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Tickets

Lunchtime Lecture - Sex, Symbol and Supernatural: Roman Phallic Carvings in Lincolnshire

Lunchtime Lecture - Sex, Symbol and Supernatural: Roman Phallic Carvings in Lincolnshire

Join Adam Parker of The Open University for an archaeological lunchtime lecture.

Roman phallic imagery has been intriguing people for centuries, variously viewed as being either obscene or comical; placed proudly on public display or locked away in special rooms for the eyes of certain visitors only. Tour guides at Pompeii famously, and erroneously, tell tourists that phallic imagery on buildings and pavements points the way to brothels. In this lecture, Adam Parker will explore the phenomenon of Roman phallic imagery in Britain using examples from Lincolnshire, placing it into the wider context of Roman ritual and superstition.

Adam Parker is Assistant Curator of Archaeology at the Yorkshire Museum and currently studying for his PhD with the Open University, investigating Magic in Roman Britain.

This talk is part of our ongoing Lunchtime Lectures series. It will be held in the auditorium at The Collection, starting at 12.30 and lasting for approximately 30 minutes.

Lunchtime Lecture ticket   £3.00

Lunchtime Lecture - Early Middle Palaeolithic Occupation of the Channel Plain Region

Lunchtime Lecture - Early Middle Palaeolithic Occupation of the Channel Plain Region

Join Sam Griffiths of the University of Southampton for an archaeological lunchtime lecture.

The English Channel Region (or 'La Manche') has long been of interest to Palaeolithic Research and Quaternary studies. However the key Neanderthal site of La Cotte de St. Brelade, originally excavated between 1962-78, has never fully been re-evaluated within a modern research context. In this talk, Sam Griffiths will discuss some of the new knowledge, its importance to understanding Neanderthal occupations of the region, and what it can tell us of the further North-Western European region, with examples from Lincolnshire and the East Midlands.

Sam Griffiths is a PhD student at the University of Southampton.

This talk is part of our ongoing Lunchtime Lectures series. It will be held in the auditorium at The Collection, starting at 12.30 and lasting for approximately 30 minutes.

Lunchtime Lecture ticket   £3.00

Lunchtime Lecture - Henry Moore

Lunchtime Lecture - Henry Moore

Nicholas Alfrey, Research Associate in the Department of History of Art at the University of Nottingham, looks at the idea of a landscape tradition in British art, and at the radically different forms of landscape practice that emerged in Britain in the later 20th century.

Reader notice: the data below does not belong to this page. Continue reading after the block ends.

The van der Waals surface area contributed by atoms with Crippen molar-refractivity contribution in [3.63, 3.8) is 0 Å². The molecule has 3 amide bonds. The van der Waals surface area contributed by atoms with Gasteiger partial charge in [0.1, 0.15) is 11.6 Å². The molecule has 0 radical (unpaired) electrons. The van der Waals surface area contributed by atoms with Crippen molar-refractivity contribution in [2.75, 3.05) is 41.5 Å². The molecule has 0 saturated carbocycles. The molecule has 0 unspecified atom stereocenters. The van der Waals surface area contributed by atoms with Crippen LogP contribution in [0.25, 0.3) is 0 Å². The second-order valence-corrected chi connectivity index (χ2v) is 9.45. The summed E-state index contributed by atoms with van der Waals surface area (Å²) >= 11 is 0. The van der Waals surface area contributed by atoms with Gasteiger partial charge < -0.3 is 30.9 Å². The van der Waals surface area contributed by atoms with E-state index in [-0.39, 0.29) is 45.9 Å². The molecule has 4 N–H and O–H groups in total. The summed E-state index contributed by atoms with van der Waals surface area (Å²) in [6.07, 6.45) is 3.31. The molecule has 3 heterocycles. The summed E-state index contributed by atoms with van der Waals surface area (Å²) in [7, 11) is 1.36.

General Admission   £3.00

Opening Celebration: From the Land and Viewpoints

Opening Celebration: From the Land and Viewpoints

9th February 2018

We are pleased to invite you to the opening celebration of our winter season of exhibitions.

From the Land: Henry Moore, Ewen Henderson & other artists

The process of collecting from the land is key to the work of the lead artists in the show: the celebrated British sculptor Henry Moore and innovative ceramic artist Ewen Henderson. Both artists use the land as a source of inspiration and physical material for their sculptural work.

Sculpture and drawings by Moore will be displayed alongside works by Henderson and fifteen other artists including Paul Nash, John Piper and Evelyn Gibbs which distort the perceived pastoral nature of British landscape. The exhibition presents the more dramatic aspects of rural environments and in doing so places Moore within a visceral, tumultuous history of Landscape.

Viewpoints: Faces and Viewpoints: Collective Visions

Viewpoints brings together two photographers that work within the Documentary genre, highlighting varied approaches of documenting the world today.

General Admission   Free

From the Land: Henry Moore, Ewen Henderson & other artists

From the Land: Henry Moore, Ewen Henderson & other artists

10th February – 7th May 2018

This exhibition takes as its starting point the 800th Anniversary of the Charter of the Forest, which gave the common man rights to glean from Royal land.

The process of collecting from the land is key to the work of the lead artists in the show: the celebrated British sculptor, Henry Moore and innovative ceramic artist Ewen Henderson. Both artists use the land as a source of inspiration and physical material for their sculptural work.

Sculpture and drawings by Moore will be displayed alongside work by Henderson and fifteen other artists including Paul Nash, John Piper and Evelyn Gibbs which distort the perceived pastoral nature of British landscape.

The exhibition presents the more dramatic aspects of rural environments and in doing so places Moore within a visceral, tumultuous history of Landscape.

Adult   £5.00
Child   £3.00
Concession   £4.00
Family   £13.00

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